This week we are talking about staying safe when lone working in the social housing sector. We already have a guide to the sector with some handy tips that you can read here. This post will go a little bit more in-depth to the types of job roles in the sector and the particular hazards.
Social Housing – An Assault Every 35 Minutes
Social housing, provided by housing associations and local councils provides a vital service to the people of the UK. With affordable housing becoming scarce, social housing provides shelter to those who can’t afford private rent, to buy their own property, and in a lot of cases a home for the most vulnerable people in society.
However, for various reasons staff who work for housing associations can face some challenging situations.
Research published by Inside Housing in 2015 showed that the average number of physical assaults on social housing employees has increased six-fold since 2008. The industry survey found an increase from 1.3 assaults per organisation in 2007/08 to 7.9 in 2013/14 (physical assaults averaged out)
Again, when the survey was conducted in 2017, the figures had risen again. The data showed 3,566 assaults (both physical and verbal) carried out against social housing staff in 2016/17. Averaged out between the number of social housing landlords in the UK, it works out about one assault every 35 working minutes. Of these incidents, 3,327 were verbal and 239 were physical assaults.
A survey by the Guardian in 2015 also reported that social housing workers suffer from longer working hours and increased levels of stress.
One Director at a housing association said: “When you are so reliant on people who are paid welfare benefits, any changes or cuts impact on us. We work with some of the most vulnerable people and supporting them can sometimes be particularly stressful, especially with such huge cuts to public services that they often rely on.”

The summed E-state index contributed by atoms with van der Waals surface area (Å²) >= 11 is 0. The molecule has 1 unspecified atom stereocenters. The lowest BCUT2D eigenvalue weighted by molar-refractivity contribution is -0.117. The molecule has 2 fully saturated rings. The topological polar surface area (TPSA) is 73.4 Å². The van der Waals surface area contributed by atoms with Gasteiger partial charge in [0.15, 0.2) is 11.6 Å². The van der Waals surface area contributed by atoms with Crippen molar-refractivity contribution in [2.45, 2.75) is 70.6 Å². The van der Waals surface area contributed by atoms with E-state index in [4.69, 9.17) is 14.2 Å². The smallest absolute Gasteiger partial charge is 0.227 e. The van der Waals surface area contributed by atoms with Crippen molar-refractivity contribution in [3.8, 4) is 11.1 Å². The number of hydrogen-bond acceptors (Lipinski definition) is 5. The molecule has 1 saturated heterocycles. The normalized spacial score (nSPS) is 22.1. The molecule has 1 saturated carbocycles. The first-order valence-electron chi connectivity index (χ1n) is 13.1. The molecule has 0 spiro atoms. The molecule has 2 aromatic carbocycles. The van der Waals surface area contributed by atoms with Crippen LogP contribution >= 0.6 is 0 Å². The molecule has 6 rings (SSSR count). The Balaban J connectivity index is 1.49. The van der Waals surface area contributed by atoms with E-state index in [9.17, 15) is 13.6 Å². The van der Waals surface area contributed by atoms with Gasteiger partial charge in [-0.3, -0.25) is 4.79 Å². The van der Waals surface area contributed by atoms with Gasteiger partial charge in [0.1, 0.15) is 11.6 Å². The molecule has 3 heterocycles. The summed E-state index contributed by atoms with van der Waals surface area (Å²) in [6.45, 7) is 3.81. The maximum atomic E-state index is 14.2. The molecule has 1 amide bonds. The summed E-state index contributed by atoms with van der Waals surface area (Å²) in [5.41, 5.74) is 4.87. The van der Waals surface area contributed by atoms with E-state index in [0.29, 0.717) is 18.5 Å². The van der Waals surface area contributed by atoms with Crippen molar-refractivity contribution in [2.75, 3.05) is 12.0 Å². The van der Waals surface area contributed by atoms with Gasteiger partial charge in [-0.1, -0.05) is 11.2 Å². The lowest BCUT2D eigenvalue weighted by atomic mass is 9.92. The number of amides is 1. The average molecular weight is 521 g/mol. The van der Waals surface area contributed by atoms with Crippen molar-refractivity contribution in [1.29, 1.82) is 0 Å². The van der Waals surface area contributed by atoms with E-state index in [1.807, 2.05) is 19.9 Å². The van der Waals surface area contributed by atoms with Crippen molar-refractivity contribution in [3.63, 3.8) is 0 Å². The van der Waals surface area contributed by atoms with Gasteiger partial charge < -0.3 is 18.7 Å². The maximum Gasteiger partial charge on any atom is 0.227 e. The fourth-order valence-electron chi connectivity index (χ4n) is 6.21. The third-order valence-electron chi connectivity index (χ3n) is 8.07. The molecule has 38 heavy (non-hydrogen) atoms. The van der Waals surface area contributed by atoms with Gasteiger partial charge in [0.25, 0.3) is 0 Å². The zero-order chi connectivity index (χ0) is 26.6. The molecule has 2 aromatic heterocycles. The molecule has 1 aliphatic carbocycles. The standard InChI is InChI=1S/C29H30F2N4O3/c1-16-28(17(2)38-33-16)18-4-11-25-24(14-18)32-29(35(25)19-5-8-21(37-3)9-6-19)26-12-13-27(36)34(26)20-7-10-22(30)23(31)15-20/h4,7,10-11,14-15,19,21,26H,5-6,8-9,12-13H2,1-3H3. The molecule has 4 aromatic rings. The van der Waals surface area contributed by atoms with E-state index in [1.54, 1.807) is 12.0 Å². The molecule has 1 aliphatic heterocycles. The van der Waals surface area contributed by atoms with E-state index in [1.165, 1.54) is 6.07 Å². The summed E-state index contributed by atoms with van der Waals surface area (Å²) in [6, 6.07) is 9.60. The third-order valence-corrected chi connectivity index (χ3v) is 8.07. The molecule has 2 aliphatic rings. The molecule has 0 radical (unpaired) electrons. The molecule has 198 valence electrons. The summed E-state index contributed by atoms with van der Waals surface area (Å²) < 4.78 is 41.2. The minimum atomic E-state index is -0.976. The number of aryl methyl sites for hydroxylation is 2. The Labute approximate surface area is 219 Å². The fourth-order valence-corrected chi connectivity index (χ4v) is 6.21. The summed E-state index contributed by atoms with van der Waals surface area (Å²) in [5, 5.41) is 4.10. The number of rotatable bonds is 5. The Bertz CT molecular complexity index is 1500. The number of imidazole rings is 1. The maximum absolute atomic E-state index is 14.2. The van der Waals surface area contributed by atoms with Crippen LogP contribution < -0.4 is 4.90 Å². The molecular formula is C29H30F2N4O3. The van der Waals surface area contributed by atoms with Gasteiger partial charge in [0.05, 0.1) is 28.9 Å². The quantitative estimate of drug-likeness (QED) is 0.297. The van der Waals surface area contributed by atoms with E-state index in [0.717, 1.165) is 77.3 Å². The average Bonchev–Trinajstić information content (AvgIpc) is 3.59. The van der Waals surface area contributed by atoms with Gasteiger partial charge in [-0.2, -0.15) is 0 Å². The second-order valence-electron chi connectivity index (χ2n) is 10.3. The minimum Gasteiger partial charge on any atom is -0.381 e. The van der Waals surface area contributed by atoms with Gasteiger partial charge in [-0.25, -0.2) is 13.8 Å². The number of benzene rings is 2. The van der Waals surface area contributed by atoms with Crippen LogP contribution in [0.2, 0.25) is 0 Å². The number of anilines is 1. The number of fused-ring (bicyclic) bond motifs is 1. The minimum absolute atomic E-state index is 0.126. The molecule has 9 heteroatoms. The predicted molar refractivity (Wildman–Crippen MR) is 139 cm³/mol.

Other staff who responded to the survey also cited the emotional toll of working with tenants struggling to cope with money as a cause of stress.
Lone Working in Social Housing – a Clear Risk
So given the information above, we know that in the social housing sector there is a clear risk. This comes from frazzled staff trying to support people who are vulnerable not only financially, but who may also have mental health issues, drug/alcohol dependencies, or disabilities.
No wonder the assault statistics are so high. Of course, this isn’t to say it’s all doom and gloom working in the housing sector. many people, especially support workers, find the work incredibly rewarding.
Serious incidents are rare but employers in the sector need to be aware of and prepared for the worst. Especially when it comes to dealing with not so nice situations, such as eviction.
Back in 2013, a housing officer was seriously injured when she was shot at by a tenant whilst attending an eviction. As reported by the Telegraph, a bailiff was shot in the leg and a female housing officer was injured when the tenant opened fire at a flat in Brixton, south London.
There are other high profile cases of social housing tenants killing support staff, such as the death of Phillip Eason who was stabbed to death while visiting a client at a “care in the community” home.
These are extreme examples but show that there is a clear and consistent risk.
Protecting Lone Workers in Housing Associations
These example show why bosses at housing associations should, and in most cases do, make staff safety a priority.
Several measures can be taken to avoid incidents altogether or at least ensure that staff can access the right help in an emergency, quickly.
One of these measures is providing workers in the sector with lone worker devices. In addition to a diarised schedule, a lone worker device enables staff to ‘check-in’ at their tenant visits with a short message and an expected finish time. the most important feature of these devices is the ability to press one button to call for help when it’s needed.
In addition to lone worker devices, staff should also be adequately trained to be able to handle the types of situations they can encounter. This includes dynamic risk assessment training and courses in defusing hostile situations. The latter is particularly important; most times a situation that has the potential to turn nasty can be calmed down by a knowledgeable, well-trained employee.
Of course, the ideal situation is that staff at housing associations don’t have to be put in potentially risky situations at all. For example, some tenants or areas may be deemed too high risk for lone visits. This should be established with a risk assessment.
However, with stretched budgets and cutbacks in the public sector, lone working is an unavoidable part of the job for most employees. Hence the reason to take all available precautions to protect these vulnerable workers.
Lone worker solutions provider, First2helpYou have many years’ experience working with clients and lone workers in the social housing sector. If you are a manager or team leader who is concerned about lone working at your organisation, please contact us for advice and lone worker devices.